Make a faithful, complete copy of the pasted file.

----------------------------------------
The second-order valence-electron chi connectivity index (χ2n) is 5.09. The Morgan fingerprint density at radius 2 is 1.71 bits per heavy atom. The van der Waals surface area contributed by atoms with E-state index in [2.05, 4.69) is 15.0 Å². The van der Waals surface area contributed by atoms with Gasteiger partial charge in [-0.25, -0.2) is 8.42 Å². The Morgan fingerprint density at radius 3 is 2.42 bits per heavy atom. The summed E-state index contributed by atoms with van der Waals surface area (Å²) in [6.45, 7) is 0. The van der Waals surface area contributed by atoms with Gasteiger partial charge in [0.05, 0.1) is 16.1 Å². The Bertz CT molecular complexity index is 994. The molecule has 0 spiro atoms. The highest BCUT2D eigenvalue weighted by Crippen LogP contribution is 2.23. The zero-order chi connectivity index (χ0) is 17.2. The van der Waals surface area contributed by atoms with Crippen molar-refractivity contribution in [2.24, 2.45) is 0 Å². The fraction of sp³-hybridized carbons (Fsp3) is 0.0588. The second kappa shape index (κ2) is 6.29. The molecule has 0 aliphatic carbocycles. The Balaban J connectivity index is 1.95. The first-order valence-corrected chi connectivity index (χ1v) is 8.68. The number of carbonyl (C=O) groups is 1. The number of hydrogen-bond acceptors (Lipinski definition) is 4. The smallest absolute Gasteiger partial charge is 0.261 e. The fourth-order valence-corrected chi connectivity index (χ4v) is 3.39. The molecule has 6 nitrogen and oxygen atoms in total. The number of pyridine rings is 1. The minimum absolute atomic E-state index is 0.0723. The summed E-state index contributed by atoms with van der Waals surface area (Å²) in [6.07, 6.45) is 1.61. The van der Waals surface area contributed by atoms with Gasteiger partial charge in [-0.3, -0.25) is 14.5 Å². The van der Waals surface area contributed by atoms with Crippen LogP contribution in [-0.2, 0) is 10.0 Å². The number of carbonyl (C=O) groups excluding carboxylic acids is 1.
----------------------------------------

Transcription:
The second-order valence-electron chi connectivity index (χ2n) is 5.09. The Morgan fingerprint density at radius 2 is 1.71 bits per heavy atom. The van der Waals surface area contributed by atoms with E-state index in [2.05, 4.69) is 15.0 Å². The van der Waals surface area contributed by atoms with Gasteiger partial charge in [-0.25, -0.2) is 8.42 Å². The Morgan fingerprint density at radius 3 is 2.42 bits per heavy atom. The summed E-state index contributed by atoms with van der Waals surface area (Å²) in [6.45, 7) is 0. The van der Waals surface area contributed by atoms with Gasteiger partial charge in [0.05, 0.1) is 16.1 Å². The Bertz CT molecular complexity index is 994. The molecule has 0 spiro atoms. The highest BCUT2D eigenvalue weighted by Crippen LogP contribution is 2.23. The zero-order chi connectivity index (χ0) is 17.2. The van der Waals surface area contributed by atoms with Crippen molar-refractivity contribution in [2.24, 2.45) is 0 Å². The fraction of sp³-hybridized carbons (Fsp3) is 0.0588. The second kappa shape index (κ2) is 6.29. The molecule has 0 aliphatic carbocycles. The Balaban J connectivity index is 1.95. The first-order valence-corrected chi connectivity index (χ1v) is 8.68. The number of carbonyl (C=O) groups is 1. The number of hydrogen-bond acceptors (Lipinski definition) is 4. The smallest absolute Gasteiger partial charge is 0.261 e. The fourth-order valence-corrected chi connectivity index (χ4v) is 3.39. The molecule has 6 nitrogen and oxygen atoms in total. The number of pyridine rings is 1. The minimum absolute atomic E-state index is 0.0723. The summed E-state index contributed by atoms with van der Waals surface area (Å²) in [6.07, 6.45) is 1.61. The van der Waals surface area contributed by atoms with Gasteiger partial charge in [-0.3, -0.25) is 14.5 Å². The van der Waals surface area contributed by atoms with Crippen LogP contribution in [-0.2, 0) is 10.0 Å². The number of carbonyl (C=O) groups excluding carboxylic acids is 1.